Here is my latest attempt at video creation! Full on preview of the Angry Bull 6Hr Endurance Run put on by TwelveOne Events Management. The race will take place on March 5th 2016 at Wilderness Park in Frontenac Kansas. And before you comment – yeah, I know… I am a dorky bastard!
This post is inspired by a presentation given by Dr. David Horton – yes THAT David Horton – the night before the 2014 Epic Ultras Prairie Spirit 100 in Ottawa Kansas. His presentation was “Lessons Learned from 100,000 Miles of Running”, and it had a great impact on me. Not only did his words of ultra-wisdom echo in my mind while running that race, the excitement and passion he exuded while sharing his experiences have stuck with me ever since. While I am nowhere near covering 100,000 cumulative miles on foot yet, I have been competing in ultramarathons since July of 2010, and I have learned a lot and changed a lot in that five years. Not only have my body and mind been tempered by the challenge of training and running ultras, but so has my attitude and perspective on ultras, and life in general. It is my sincere hope that maybe a fraction of what I share in this column will stick with you and inspire you like Dr. Horton’s did with me.
There Is No Easy Way
In ultras, the only way to get it done is to study and train. Study and learn the skills you need to accomplish your goals and then go put them into practice. Train your body and mind to do what you are asking them to do. You cannot expect to go run a 100 mile ultra after you finished your first half-marathon. Yes it has been done before, but what HASN’T? Life is the same way – if you want something, it is attainable – but in most cases not without a high level of commitment. Finding and maintaining motivation to meet your goals is the hardest thing in ultras. I feel this applies strongly to everyday life as well.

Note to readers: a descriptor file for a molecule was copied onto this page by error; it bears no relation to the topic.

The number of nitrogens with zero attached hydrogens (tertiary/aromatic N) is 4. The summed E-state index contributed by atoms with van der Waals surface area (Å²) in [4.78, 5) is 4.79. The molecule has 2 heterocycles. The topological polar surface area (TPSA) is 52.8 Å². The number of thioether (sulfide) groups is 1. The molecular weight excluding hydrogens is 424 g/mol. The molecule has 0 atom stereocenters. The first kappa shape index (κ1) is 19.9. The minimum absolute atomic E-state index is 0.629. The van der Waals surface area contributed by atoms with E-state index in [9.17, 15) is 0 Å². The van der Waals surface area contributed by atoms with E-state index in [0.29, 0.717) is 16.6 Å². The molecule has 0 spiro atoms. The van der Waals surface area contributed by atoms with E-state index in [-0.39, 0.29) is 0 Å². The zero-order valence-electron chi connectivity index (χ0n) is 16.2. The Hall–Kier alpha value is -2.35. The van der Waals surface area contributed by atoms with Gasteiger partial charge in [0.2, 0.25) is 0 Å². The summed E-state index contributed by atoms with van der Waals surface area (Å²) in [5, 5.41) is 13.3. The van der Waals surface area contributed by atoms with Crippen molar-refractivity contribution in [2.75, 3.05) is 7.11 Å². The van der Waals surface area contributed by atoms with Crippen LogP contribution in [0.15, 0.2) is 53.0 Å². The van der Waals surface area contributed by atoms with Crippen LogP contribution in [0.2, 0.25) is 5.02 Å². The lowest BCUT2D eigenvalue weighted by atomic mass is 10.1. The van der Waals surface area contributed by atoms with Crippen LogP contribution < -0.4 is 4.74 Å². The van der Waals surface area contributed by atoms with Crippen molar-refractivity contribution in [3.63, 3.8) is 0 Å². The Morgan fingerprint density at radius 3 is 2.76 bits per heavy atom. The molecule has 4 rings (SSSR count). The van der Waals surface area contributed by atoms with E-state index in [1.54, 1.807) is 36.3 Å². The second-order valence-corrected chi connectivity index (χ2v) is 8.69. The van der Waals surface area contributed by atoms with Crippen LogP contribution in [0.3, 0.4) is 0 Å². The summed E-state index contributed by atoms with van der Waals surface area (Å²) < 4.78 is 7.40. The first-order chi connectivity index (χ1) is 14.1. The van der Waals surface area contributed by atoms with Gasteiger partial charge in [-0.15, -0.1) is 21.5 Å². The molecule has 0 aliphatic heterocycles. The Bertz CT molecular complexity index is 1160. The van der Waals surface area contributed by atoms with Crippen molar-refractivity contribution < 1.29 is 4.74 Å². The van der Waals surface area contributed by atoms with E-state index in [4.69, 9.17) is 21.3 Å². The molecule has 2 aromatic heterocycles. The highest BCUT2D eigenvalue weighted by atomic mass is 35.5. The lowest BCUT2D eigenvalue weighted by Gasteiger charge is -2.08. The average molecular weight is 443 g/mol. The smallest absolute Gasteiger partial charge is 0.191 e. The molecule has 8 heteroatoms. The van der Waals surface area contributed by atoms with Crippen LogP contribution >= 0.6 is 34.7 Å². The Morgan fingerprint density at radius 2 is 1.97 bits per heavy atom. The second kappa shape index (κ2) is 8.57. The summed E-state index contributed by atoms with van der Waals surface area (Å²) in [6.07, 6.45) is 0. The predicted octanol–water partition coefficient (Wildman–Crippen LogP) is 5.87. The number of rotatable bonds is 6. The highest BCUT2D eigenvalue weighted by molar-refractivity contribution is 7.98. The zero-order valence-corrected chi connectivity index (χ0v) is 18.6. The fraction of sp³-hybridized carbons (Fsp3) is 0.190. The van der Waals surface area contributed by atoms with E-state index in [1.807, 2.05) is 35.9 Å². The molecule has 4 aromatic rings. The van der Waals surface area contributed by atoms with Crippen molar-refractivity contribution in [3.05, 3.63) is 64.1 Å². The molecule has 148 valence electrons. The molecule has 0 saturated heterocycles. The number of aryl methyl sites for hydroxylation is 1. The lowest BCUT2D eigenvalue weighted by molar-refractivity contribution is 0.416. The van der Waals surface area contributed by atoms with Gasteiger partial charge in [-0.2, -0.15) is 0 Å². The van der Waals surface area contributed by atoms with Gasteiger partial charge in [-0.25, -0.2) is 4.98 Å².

Pain Really Is Temporary
Be it mental or physical, pain in an ultra (and life) is temporary. Yes there are some pains worse than others, and some never truly leave you. But over the course of life (and ultras), you willexperience pain – the difference between being successful or not lies in your ability to “ride out the storm” and get past the pain. It will hurt, you will suffer, but if you are persistent and keep moving forward, you WILL get past it. It is possible to build a tolerance to pain – effectively making you a tougher runner and person.
Failure is an Effective Teacher
Some of the hardest, and best, lessons I have ever learned in my five years of running ultras have not come in PR’s when everything goes right. Failure has taught me things that success never could. The sting of failure will help burn into your mind the mistakes you have made, allowing you to draw on those experiences in the future. If you choose to accept responsibility for your mistakes and learn from them, failure can be a powerful motivator as well as a vehicle for personal improvement – in ultras and everyday life.
Hard Work Pays Off
Hard work is the cornerstone of ultrarunning. Without hard work you can’t train effectively, eat effectively, or do anything else effectively. You get what you put in. Are you really going to be surprised if half-assed efforts do not yield the results you are looking for? Maybe this is just restating my first point – but yeah – it is THAT important.
Judge Your Success Based on Your Effort NOT the Achievements of Others